POMEROY — Meals on Wheels kicks off “March for Meals” to help raise money and awareness of their programs.
Serving almost every community in the United States, Meals on Wheels works through a network of independently run programs that allows each group to base their efforts on the needs and resources of their own areas.
This March, hundreds of local Meals on Wheels groups across the country, including the Meigs County program, will reach out to for support in their mission to deliver nutritious meals, friendly visits and safety checks to seniors regardless of financial concerns.
People in the community are encouraged to volunteer, donate and speak out about the welfare of seniors for them to live a more healthy, happy and independent lives at home.
The county Council on Aging sponsors the Meals on Wheels in the Meigs area and provides congregate meals through the Senior Nutrition programs.
Meals on Wheels is considered a safety net for seniors, and according to Council on Aging’s Executive Director Beth Shaver, it is more than just a meal.
“Our meals are delivered by trained drivers who often carry treats for pets, bring in the mail and set up the meal if needed. Delivery drivers are trained to spot something out of the ordinary during their visit and report it immediately,” she said. “There are situations the driver will find it necessary to call for emergency services and stay with the person until help arrives.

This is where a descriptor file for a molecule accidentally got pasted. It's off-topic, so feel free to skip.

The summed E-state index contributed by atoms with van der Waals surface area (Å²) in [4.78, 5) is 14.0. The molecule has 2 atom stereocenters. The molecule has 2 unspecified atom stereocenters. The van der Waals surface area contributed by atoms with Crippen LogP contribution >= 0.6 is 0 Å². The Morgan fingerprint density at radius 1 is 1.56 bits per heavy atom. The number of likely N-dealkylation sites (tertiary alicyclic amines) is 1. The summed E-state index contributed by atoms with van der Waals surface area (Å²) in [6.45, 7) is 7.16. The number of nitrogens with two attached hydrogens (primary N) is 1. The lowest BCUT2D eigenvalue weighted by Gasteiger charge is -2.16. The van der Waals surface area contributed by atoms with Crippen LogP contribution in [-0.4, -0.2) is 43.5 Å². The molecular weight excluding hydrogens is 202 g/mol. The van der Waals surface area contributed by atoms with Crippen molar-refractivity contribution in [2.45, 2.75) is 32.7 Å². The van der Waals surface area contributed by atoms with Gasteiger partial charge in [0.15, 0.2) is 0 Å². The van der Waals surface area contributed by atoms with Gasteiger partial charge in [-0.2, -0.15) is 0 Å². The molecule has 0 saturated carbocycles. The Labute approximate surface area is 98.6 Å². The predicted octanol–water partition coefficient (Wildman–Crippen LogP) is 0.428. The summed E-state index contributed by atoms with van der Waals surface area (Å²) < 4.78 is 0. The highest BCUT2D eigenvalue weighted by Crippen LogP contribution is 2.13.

“Our congregate meals encourage people to come out and socialize if they can. We have activities that promote brain and physical stimulation. It is a place to come and be with other people, and it gives us an opportunity to see how they are getting along and if they might require help in certain areas.”
A small portion of the programs are funded by federal and state funds; the majority of meals delivered by the Council on Aging are funded with local levy dollars, fundraising and contributions.
Shaver said they do what is needed to make sure everyone who needs a meal receives one, but past years have seen decreased funding for many of their programs while the number of those in need has increased.
The Council on Aging has been very resourceful, and established a bakery and catering business to supplement their budget. Close to Home Catering has been successful in raising more than $120,000 this year, all with volunteer support.
“This is why ‘March for Meals’ is so important. We want to people understand just what we do and the services we can offer to the community,” Shaver said.
She welcomes people to visit the Council on Aging to see what they offer. The congregate meal is served between 11 a.m. and 12:30 p.m. Monday through Friday. Activities such as yoga, line dancing, wellness programs and computer classes are offered at the site, and holiday dinners are served throughout the year.
March for Meals will kick off the fundraiser with Basket Bingo and end with a cake baking contest and auction March 31. The public is invited to participate in all activities.
For more information, to sign up for activities or receive an entry for for the baking contest, visit the Council on Aging at 112 Memorial Road in Pomeroy and pick up a copy of their newsletter, or call 740-992-2161.
Contact Lorna Hart at 740-992-2155 Ext. 2551.